Layover in Korea
Seoul Travel Blog› entry 1 of 5 › view all entries
Sun 25 January 2009
I was home for 2 Â˝ days and then back at Oâ€™Hare airport. Another long flight was ahead of me, but I was glad. I was really tired and cranky from running around and looked forward to a long sleep on the plane. Tim dropped my off and a couple hours later I boarded Asiana. I was so tired that I slept through the 1am takeoff and intermittently woke up, but didnâ€™t fully awake until 9 Â˝ hours later. There was a sticker on the back of the seat in front of me. â€śI hope you enjoyed your rest. If you would like a meal or a drink, ask a flight attendant.â€ť Wow, I could still get my meal! I wondered when breakfast was due, but decided Iâ€™d get my moneyâ€™s worth and ask for dinner. The flight attendant said, â€ś Iâ€™m sorry, we only have steak available.â€ť Steak, I thought, why be sorry about that? Breakfast was in another hour, but I couldnâ€™t wait. A few minutes later, I was hand delivered the most divine airplane meal ever. â€śThis is not fresh,â€ť the flight attendant said, pointing to the meat. â€śItâ€™s okay,â€ť I responded. It looked so much better than the bus/airplane food I had been previously served. The meal was absolutely amazing. Steak with potatoes, raw salmon on a bed of lettuce, a side salad, crossiant, and chocolate brownie cake. I passed the rest of the hours playing with the interactive elements on the TV, watching movies and eating breakfast. The second meal wasnâ€™t as good, but still high class. We were served pancakes stuffed with fruit, sausages, and bread. 14 hours after departure, we touched ground again.
Only while I was home did I realize that I had a 12 hour
Mon 26 January 2009
Off the plane, I spotted a flyer for city tours that left and arrived back at the airport for $50US. Perfect! I navigated through customs and found the tourist booth. In my spare time, which I had plenty of, I checked out the amazing airport â€“ which was 1st class. At 9:30am, almost 4 hours later, we began our tour.
The tour group consisted of about a dozen Americans â€“ also poorly dressed for the weather and between flights. Our guide, Cindy, spoke broken English, and I really had to concentrate on her words when she spoke.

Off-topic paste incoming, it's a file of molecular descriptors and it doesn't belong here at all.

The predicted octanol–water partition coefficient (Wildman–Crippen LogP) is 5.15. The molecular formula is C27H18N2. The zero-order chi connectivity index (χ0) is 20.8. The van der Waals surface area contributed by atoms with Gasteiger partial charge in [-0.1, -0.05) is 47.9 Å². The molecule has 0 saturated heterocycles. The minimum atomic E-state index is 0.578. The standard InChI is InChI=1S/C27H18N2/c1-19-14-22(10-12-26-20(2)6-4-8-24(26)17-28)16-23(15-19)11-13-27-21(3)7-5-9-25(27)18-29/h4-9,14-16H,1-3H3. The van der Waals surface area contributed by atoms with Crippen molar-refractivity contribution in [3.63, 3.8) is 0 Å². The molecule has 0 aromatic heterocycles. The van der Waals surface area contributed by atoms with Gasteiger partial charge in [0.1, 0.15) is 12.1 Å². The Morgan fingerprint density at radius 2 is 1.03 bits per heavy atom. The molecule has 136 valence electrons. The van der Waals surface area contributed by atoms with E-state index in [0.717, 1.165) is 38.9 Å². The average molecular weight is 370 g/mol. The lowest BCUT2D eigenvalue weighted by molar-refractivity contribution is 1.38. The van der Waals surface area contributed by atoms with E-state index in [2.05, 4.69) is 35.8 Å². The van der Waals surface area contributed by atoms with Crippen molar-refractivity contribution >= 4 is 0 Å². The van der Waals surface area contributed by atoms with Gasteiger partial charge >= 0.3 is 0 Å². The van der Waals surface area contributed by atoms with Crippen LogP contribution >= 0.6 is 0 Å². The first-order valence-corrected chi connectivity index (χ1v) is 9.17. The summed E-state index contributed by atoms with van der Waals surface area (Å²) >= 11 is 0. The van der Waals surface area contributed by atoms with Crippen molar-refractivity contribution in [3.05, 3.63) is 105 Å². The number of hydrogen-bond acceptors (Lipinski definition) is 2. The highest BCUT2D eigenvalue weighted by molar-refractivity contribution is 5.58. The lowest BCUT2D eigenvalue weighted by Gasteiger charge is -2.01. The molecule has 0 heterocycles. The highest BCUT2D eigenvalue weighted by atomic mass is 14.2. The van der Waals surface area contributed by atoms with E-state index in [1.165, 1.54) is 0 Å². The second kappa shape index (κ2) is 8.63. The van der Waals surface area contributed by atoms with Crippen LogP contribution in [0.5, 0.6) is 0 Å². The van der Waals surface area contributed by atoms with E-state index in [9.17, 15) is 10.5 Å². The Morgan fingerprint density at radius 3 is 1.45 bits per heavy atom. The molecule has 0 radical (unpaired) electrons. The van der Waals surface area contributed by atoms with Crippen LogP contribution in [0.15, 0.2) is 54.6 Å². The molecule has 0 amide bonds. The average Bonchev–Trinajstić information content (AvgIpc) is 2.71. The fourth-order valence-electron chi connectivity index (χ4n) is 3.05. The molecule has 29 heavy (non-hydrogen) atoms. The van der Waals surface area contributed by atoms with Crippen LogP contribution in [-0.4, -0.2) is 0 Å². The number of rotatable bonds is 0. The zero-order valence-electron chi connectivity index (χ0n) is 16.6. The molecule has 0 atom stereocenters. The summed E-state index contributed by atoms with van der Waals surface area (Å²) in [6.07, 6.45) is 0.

Cindy was an informative tour
guide. Incheon, the home of the airport, is a city on a man-made island. We had
to drive 1 hour to get to the capital of
We drove down
In terms of education, 95% of Koreans go on to 2 or 4 years of college/university after graduating from high school. Men, however, are required to served in the military and usually do so between high school and college. For women, the military is optional.
On the way to the palace, we
passed a few landmarks including the Presidentâ€™s house. When we arrived at
We walked around from one building to the next, then came around an area where free activities were taking place for the holiday. We tried a hand at the traditional game of throwing sticks in long tubes, juggling koosh-like balls of ribbon, and throwing down sticks to move game pieces around a board. Also, there was an area where kids were being pulled on wooden sleds and both children and adults were using long whips to spin large wooden tops. The last one was the most interesting and entertaining of them all.
Then, we walked quickly through
Our final stop was lunch. We had a choice of two dishes. I picked the
Korean BBQ beef. We took our shoes off
before sitting down and let our legs dangle underneath the table while we sat
on cushions. I shared a table with a
couple from the Seattle/Vancouver area. We chatted about travel,
Traffic was worse coming back, but were were given a view of the multitude of bridges â€“ all different in design â€“ that crossed the river. Back at the airport, I had 3 hours to kill so I found the free internet area and relaxed.